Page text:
Learn To Shift Perspective From Your Mistakes

In the last article, I touched on points how to use a briefing as a starting point for a discovery process. I talked also about how to use it as a tool in your process.

This week I want to tell you a story about a project that became a great learning opportunity for me – and hopefully is for you.

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How a successful project went south in a few months.

Some time ago, I worked on a visual identity project that changed how I think about brand design. I was working on the project with the client pretty closely for some time. Everything went well. He loved the drafts and the direction we were heading. We started rolling it out and I was proud. The client was comfortable with all the delivered materials. Great, right?

A few months after the project had ended, I checked in with the client to see how they were doing. What I immediately saw on their page and social media, was that there were a lot of things going wrong. The imagery they used was not in line with what we had agreed on. The layouts were different and the execution quality in general had dropped. After being mad at the in-house or outsourced designers that worked on the new material at first, I realised that a lot of those problems were on me.

The main problem the client described to me was that certain aspects of the identity just did not work out in day-to-day business. There was just no time to put in the care it needed. They had to be quick. This became especially visible in the imagery. Creating good imagery takes time and budget. A lot of those smaller things added up and I saw that they were struggling to keep it at a consistent quality level.

I may have created a beautiful concept. But it failed the test of trimmed budgets and short in-house timelines. It was simply not robust enough for their needs. I did not consider their constraints enough and focused too much on the shiny object that my vision for the project was.

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Prepare for the reality check.

I realised that brand identities became so much more complicated in the last years. Not even a decade ago there was a pretty well defined set of things you needed for a small brand:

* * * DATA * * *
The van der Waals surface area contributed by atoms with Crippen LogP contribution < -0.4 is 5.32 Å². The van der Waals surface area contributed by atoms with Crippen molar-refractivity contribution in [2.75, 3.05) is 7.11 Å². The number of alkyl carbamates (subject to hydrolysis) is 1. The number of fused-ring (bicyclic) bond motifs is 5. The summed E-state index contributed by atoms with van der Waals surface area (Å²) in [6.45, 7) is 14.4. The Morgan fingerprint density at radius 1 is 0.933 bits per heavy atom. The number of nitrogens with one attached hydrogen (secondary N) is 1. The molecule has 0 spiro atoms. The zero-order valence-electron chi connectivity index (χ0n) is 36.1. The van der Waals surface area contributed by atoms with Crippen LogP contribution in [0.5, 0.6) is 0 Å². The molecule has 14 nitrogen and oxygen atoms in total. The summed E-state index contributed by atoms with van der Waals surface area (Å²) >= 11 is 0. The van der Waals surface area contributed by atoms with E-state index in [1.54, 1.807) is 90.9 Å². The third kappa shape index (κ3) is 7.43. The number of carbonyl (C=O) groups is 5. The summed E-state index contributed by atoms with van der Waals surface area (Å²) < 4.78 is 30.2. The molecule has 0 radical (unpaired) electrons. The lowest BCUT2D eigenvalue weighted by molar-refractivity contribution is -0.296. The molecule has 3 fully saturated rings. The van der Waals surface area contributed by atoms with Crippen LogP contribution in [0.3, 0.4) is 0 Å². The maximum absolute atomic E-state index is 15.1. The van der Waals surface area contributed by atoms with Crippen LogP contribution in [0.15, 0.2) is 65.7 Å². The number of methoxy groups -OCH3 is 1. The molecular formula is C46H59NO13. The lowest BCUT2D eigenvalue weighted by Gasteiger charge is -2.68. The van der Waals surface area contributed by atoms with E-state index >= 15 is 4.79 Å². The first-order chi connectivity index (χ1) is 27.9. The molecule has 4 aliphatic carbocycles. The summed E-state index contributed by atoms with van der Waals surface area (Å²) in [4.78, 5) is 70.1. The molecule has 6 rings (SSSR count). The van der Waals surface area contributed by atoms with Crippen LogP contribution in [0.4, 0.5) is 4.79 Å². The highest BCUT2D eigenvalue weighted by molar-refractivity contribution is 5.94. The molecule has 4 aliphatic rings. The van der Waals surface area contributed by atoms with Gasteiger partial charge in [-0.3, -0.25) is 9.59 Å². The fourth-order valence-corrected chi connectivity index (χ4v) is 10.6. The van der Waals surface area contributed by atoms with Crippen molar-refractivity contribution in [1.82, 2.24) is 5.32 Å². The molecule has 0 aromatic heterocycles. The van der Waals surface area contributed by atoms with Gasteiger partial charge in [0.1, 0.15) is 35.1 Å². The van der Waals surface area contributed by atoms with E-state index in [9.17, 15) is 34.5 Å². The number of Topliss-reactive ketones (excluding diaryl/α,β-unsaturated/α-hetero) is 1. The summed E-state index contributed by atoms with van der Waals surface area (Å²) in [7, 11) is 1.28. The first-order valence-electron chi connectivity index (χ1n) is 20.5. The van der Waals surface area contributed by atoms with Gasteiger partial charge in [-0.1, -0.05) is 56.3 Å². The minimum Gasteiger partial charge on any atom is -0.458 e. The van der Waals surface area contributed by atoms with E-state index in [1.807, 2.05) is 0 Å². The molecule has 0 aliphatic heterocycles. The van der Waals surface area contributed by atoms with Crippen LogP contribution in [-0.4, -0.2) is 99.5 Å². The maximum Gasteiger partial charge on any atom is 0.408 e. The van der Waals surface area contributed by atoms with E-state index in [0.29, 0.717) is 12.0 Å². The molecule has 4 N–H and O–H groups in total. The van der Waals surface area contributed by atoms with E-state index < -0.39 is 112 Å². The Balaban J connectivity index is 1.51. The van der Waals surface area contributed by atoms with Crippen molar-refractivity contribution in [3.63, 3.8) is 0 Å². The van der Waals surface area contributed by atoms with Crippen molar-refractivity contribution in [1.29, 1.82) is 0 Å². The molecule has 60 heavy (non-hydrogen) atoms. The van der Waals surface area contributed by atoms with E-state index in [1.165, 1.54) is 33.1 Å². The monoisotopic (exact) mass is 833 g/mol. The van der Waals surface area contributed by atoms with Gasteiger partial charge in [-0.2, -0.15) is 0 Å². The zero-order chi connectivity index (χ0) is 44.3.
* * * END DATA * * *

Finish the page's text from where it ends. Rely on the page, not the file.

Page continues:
• Brandmark / Logo
  • One or two typefaces
  • A set of colours
  • Stationery
  • A logic for print layouts
  • An idea how to get your logo on the door (“Signage”)

Today, we have to take a lot more things into account: Icons are becoming more and more important. Layout-principles have to be translatable to the web, apps and online banners. Different people in the organisation create content for social media. Videos are being produced on a large scale… The list goes on and on. A visual identity has to be highly adaptable and easy-to-use to survive all those stretches.

Day-to-day business is fast and messy. In-house design teams (if there are any) may not be able to put as much care into each design as you predicted. It is not that they care less. This is just reality knocking at the door to see if your precious idea will break.

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Focus on systems and tool-kits to empower users.

So if you want to help your client, you have to focus on these problems from early on. It may be easier to convince a client with a crazy beautiful design. But if they cannot use it the way you presented it in reality, you failed them. You don’t sell a concept that looks great in your portfolio but creates new problems for your client. You want to solve their problems.

Instead of crafting precious objects, shift your approach towards building tool-kits and designing systems. Focus on the big picture and core ideas and try to translate them in the easiest visual language you can think of.

Be careful not to design a system that consists of nothing but rules and documentation. You don’t want users to follow instructions. You should make users want to work with it. Strive towards creating a real language. A language that is built upon vocabulary and rules – but with flexibility and freedom for creativity. Empower the users to become poets in their brand’s own language.

In the next article, I will focus more on the practical sides of creating tool-kits and systems in a way that is relatable to your client.

In the meantime, I would love to hear from you!

What surprised you the most, when you saw your work in use a few months down the road?

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Thinking Design

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